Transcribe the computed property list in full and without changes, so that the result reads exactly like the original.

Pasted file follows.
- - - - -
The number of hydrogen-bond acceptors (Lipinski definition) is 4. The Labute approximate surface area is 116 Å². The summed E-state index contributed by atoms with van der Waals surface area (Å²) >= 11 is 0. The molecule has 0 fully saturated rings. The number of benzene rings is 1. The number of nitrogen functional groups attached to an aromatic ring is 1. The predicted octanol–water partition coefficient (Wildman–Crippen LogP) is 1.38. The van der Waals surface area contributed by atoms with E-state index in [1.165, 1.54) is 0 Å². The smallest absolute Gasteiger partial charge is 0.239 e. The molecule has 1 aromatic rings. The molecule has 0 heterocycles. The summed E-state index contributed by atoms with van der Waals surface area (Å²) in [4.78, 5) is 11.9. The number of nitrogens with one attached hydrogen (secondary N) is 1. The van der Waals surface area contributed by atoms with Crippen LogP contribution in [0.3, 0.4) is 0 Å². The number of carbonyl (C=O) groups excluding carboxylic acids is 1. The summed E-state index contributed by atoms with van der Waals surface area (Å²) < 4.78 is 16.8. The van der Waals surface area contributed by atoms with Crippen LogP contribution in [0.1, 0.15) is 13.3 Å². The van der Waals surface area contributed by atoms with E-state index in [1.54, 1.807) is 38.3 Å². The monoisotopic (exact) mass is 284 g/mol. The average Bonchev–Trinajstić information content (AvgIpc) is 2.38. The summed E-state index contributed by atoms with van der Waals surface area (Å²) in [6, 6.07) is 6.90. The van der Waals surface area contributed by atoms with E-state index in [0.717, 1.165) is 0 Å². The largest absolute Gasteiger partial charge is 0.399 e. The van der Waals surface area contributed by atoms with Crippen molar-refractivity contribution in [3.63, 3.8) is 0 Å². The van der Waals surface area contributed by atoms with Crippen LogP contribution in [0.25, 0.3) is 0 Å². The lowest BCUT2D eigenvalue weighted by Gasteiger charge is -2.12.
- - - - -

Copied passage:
The number of hydrogen-bond acceptors (Lipinski definition) is 4. The Labute approximate surface area is 116 Å². The summed E-state index contributed by atoms with van der Waals surface area (Å²) >= 11 is 0. The molecule has 0 fully saturated rings. The number of benzene rings is 1. The number of nitrogen functional groups attached to an aromatic ring is 1. The predicted octanol–water partition coefficient (Wildman–Crippen LogP) is 1.38. The van der Waals surface area contributed by atoms with E-state index in [1.165, 1.54) is 0 Å². The smallest absolute Gasteiger partial charge is 0.239 e. The molecule has 1 aromatic rings. The molecule has 0 heterocycles. The summed E-state index contributed by atoms with van der Waals surface area (Å²) in [4.78, 5) is 11.9. The number of nitrogens with one attached hydrogen (secondary N) is 1. The van der Waals surface area contributed by atoms with Crippen LogP contribution in [0.3, 0.4) is 0 Å². The number of carbonyl (C=O) groups excluding carboxylic acids is 1. The summed E-state index contributed by atoms with van der Waals surface area (Å²) < 4.78 is 16.8. The van der Waals surface area contributed by atoms with Crippen LogP contribution in [0.1, 0.15) is 13.3 Å². The van der Waals surface area contributed by atoms with E-state index in [1.54, 1.807) is 38.3 Å². The monoisotopic (exact) mass is 284 g/mol. The average Bonchev–Trinajstić information content (AvgIpc) is 2.38. The summed E-state index contributed by atoms with van der Waals surface area (Å²) in [6, 6.07) is 6.90. The van der Waals surface area contributed by atoms with E-state index in [0.717, 1.165) is 0 Å². The largest absolute Gasteiger partial charge is 0.399 e. The van der Waals surface area contributed by atoms with Crippen molar-refractivity contribution in [3.63, 3.8) is 0 Å². The van der Waals surface area contributed by atoms with Crippen LogP contribution in [0.25, 0.3) is 0 Å². The lowest BCUT2D eigenvalue weighted by Gasteiger charge is -2.12.